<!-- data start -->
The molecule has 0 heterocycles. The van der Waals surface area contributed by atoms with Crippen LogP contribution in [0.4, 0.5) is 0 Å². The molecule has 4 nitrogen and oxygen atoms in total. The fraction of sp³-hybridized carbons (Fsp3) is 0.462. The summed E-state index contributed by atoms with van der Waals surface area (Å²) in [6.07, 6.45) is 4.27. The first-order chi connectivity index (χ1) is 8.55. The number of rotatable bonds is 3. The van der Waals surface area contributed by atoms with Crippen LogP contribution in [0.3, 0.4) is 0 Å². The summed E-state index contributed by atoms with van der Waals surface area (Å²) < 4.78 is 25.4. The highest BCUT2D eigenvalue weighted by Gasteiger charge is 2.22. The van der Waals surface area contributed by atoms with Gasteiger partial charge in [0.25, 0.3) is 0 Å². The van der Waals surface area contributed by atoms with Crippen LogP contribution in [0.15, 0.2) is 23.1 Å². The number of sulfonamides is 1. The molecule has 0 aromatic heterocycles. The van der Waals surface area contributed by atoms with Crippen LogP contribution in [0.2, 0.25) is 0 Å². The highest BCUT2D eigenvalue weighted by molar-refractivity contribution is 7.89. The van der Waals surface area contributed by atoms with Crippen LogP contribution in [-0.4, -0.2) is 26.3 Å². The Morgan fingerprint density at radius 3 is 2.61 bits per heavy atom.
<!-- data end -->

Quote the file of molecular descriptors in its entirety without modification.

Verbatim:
The molecule has 0 heterocycles. The van der Waals surface area contributed by atoms with Crippen LogP contribution in [0.4, 0.5) is 0 Å². The molecule has 4 nitrogen and oxygen atoms in total. The fraction of sp³-hybridized carbons (Fsp3) is 0.462. The summed E-state index contributed by atoms with van der Waals surface area (Å²) in [6.07, 6.45) is 4.27. The first-order chi connectivity index (χ1) is 8.55. The number of rotatable bonds is 3. The van der Waals surface area contributed by atoms with Crippen LogP contribution in [0.3, 0.4) is 0 Å². The summed E-state index contributed by atoms with van der Waals surface area (Å²) < 4.78 is 25.4. The highest BCUT2D eigenvalue weighted by Gasteiger charge is 2.22. The van der Waals surface area contributed by atoms with Gasteiger partial charge in [0.25, 0.3) is 0 Å². The van der Waals surface area contributed by atoms with Crippen LogP contribution in [0.15, 0.2) is 23.1 Å². The number of sulfonamides is 1. The molecule has 0 aromatic heterocycles. The van der Waals surface area contributed by atoms with Crippen LogP contribution in [0.2, 0.25) is 0 Å². The highest BCUT2D eigenvalue weighted by molar-refractivity contribution is 7.89. The van der Waals surface area contributed by atoms with Crippen LogP contribution in [-0.4, -0.2) is 26.3 Å². The Morgan fingerprint density at radius 3 is 2.61 bits per heavy atom.